Despite moves toward privatization, much of China's economy remains controlled by large State Owned Enterprises (SOE's), many of which are inefficient and unprofitable. Restructuring of the SOE sector, including the privatization of some enterprises, is a major priority of the government, as is restructuring of the banking sector. Many Chinese banks have had to write off large amounts of delinquent debts from state-owned enterprises.

Layoffs have been part of the restructuring of the SOEs, as many were severely overstaffed. This has created unemployment, and also has been a burden on the government budget, as the government begins to provide social benefits which were previously the responsibility of the SOEs. The geographic concentration of privately-owned industry in the urban centers along the coast also has created social strains.

China's real gross domestic product (GDP) grew at a rate of 9.5 percent in 2004, held steady from 2003's growth rate. Real GDP for the first quarter of 2005 was up 9.5 percent year-on-year -- a pace most observers expect to slow in coming years. Real GDP growth is forecast to drop to 9.0 percent for 2005 as a whole, and 7.8 percent in 2006. Much of the increase in the GDP growth rate has come from excessive spending on capital goods and construction, particularly in the state sector. In an effort to cool an economy seen as overheating, the Chinese government took a number of steps in 2004 designed to counter this trend, including tightening bank lending policies. China's banking sector remains a key concern for the country's economic stability, as the ratio of problem loans has been rising.

Inflows of foreign direct investment (FDI) into China in 2004 totalled $57.0 billion, a new record, but up only modestly from the 2003 figure of $53.5 billion. Japan, South Korea, Taiwan, and the United States are China's most important sources of FDI.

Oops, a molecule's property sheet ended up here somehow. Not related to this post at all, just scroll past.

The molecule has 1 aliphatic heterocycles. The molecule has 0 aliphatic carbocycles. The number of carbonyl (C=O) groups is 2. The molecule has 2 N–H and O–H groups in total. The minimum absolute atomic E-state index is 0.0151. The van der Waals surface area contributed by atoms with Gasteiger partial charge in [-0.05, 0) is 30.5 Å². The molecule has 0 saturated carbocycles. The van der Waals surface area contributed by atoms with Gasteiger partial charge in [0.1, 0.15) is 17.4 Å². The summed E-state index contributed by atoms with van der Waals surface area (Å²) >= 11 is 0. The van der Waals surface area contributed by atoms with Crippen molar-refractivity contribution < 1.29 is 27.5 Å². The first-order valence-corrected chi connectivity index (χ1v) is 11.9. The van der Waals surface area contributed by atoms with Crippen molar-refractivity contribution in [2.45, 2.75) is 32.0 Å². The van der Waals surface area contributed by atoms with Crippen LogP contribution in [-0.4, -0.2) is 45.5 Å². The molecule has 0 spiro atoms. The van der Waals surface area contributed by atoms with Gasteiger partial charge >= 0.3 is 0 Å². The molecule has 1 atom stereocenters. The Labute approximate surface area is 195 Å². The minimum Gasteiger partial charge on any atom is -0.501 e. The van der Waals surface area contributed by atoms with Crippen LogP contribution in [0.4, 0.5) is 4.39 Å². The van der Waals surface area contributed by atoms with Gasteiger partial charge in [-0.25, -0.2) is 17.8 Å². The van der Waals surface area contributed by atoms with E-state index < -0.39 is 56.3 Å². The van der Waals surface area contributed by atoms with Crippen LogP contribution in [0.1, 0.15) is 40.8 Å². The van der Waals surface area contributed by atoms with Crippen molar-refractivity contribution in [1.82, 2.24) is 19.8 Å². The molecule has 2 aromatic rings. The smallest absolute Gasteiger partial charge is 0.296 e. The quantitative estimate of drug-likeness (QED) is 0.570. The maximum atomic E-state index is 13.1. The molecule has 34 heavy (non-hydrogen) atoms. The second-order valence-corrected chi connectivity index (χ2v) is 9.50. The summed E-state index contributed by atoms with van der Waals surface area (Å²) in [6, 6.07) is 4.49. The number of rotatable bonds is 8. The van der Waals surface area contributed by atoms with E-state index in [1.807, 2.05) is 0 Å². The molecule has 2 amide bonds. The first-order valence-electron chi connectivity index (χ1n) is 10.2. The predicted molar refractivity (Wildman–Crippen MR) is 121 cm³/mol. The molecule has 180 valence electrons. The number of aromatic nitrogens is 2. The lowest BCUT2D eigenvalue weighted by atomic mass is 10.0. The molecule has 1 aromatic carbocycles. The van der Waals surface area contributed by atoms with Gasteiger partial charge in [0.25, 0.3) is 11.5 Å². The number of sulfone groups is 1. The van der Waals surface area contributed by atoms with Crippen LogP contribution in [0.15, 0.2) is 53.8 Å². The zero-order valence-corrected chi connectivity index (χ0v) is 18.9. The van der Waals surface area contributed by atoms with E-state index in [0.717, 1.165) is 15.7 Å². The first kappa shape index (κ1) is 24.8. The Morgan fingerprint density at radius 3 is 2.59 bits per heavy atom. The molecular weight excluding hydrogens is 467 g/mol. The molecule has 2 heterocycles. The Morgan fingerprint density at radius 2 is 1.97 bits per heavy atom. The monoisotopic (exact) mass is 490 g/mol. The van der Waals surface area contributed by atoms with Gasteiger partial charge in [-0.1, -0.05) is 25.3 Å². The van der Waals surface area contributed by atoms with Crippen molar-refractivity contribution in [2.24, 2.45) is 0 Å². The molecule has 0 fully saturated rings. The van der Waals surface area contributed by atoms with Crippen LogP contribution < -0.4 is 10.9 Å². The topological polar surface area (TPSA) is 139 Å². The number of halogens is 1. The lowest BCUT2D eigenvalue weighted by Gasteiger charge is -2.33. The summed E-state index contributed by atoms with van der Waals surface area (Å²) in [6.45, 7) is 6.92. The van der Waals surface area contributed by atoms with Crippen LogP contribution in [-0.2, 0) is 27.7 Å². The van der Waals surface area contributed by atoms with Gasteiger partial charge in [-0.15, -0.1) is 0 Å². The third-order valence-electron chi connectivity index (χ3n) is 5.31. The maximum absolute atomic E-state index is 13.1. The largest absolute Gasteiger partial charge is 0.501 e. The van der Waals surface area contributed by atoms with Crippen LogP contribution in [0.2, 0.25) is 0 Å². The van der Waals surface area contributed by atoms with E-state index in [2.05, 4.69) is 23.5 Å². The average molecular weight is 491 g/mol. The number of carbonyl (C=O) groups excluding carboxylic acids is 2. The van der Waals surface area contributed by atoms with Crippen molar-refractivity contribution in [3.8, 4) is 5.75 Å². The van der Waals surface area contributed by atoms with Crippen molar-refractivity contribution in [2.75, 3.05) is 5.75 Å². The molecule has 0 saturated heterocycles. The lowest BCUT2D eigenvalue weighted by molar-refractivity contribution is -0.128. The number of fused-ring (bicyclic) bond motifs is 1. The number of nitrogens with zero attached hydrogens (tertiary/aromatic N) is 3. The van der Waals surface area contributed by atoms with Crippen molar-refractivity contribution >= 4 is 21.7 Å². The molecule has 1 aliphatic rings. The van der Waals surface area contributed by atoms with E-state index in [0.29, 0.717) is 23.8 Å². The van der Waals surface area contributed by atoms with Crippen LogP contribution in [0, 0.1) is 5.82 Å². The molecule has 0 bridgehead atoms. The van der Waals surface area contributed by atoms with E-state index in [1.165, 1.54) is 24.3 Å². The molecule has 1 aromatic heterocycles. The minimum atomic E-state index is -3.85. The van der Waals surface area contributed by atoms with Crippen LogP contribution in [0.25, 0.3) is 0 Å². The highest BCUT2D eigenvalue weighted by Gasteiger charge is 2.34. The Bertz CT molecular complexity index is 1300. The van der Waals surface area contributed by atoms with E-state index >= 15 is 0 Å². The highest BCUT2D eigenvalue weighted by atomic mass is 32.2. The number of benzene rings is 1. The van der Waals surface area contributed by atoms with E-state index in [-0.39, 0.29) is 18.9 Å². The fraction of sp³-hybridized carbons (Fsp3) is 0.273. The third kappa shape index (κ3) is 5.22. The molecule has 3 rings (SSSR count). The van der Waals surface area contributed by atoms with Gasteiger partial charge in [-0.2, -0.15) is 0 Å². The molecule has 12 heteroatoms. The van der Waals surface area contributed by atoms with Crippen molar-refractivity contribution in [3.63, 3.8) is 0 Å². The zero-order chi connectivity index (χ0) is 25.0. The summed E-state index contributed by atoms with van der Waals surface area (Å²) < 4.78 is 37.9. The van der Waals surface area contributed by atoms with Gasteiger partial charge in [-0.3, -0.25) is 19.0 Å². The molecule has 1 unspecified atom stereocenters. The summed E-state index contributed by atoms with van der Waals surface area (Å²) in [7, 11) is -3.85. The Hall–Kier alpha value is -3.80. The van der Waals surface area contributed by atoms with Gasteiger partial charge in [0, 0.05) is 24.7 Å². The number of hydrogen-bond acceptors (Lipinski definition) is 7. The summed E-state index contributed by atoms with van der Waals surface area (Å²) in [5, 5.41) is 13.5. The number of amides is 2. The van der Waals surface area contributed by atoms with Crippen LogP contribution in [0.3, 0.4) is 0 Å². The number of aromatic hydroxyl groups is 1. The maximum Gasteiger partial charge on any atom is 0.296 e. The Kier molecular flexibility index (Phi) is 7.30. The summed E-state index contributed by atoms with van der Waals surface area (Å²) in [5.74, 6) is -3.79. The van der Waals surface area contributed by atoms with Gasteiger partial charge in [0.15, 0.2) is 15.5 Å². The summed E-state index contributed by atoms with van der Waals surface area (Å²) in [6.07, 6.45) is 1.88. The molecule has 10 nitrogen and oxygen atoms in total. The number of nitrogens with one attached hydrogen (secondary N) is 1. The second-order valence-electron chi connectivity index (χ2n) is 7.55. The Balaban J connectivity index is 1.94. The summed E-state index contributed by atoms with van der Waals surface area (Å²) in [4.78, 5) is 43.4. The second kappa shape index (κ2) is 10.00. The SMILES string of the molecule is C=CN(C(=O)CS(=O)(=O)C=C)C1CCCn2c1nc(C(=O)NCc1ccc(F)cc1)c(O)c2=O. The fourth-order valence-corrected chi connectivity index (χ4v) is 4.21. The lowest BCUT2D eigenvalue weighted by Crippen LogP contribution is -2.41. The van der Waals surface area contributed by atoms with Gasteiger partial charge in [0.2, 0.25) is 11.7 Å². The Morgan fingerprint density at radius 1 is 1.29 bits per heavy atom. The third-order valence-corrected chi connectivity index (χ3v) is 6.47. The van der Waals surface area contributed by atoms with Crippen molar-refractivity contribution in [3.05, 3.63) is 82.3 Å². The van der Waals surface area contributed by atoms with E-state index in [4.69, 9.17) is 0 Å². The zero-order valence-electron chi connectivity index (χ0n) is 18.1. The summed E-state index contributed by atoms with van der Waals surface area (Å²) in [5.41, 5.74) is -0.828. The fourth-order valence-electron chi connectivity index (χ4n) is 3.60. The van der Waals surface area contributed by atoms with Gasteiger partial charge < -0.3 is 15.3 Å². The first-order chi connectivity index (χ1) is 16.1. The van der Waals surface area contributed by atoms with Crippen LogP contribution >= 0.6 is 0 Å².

China's merchandise trade surplus rose in 2004 to $32.6 billion, from $25.3 billion in 2003. It is forecast to rise to a remarkable $83.0 billion in 2005. Imports increased by 35.8 percent in 2004, largely capital goods being acquired to refurbish outdated industrial facilities. Exports increased by 35.4 percent in 2004.

OIL
China was the world's second largest consumer of petroleum products in 2004, having surpassed Japan for the first time in 2003, with total demand of 6.5 million barrels per day (bbl/d). China's oil demand is projected by EIA to reach 14.2 million bbl/d by 2025, with net imports of 10.9 million bbl/d. As the source of around 40% of world oil demand growth over the past four years, with year-on-year growth of 1.0 million bbl/d in 2004, Chinese oil demand is a key factor in world oil markets.

China's petroleum industry has undergone major changes over the last decade. In 1998, the Chinese government reorganized most state owned oil and gas assets into two vertically integrated firms -- the China National Petroleum Corporation (CNPC) and the China Petrochemical Corporation (Sinopec). Before the restructuring, CNPC had been engaged mainly in oil and gas exploration and production, while Sinopec had been engaged in refining and distribution. This reorganization created two regionally focused firms -- CNPC in the north and west -- and Sinopec in the south, though CNPC is still tilted toward crude oil production and Sinopec toward refining. The other major state sector firm in China is the China National Offshore Oil Corporation (CNOOC), which handles offshore exploration and production and accounts for more than 10% of China's domestic crude oil production. Regulatory oversight of the industry now is the responsibility of the State Energy Administration (SEA) which was created in early 2003.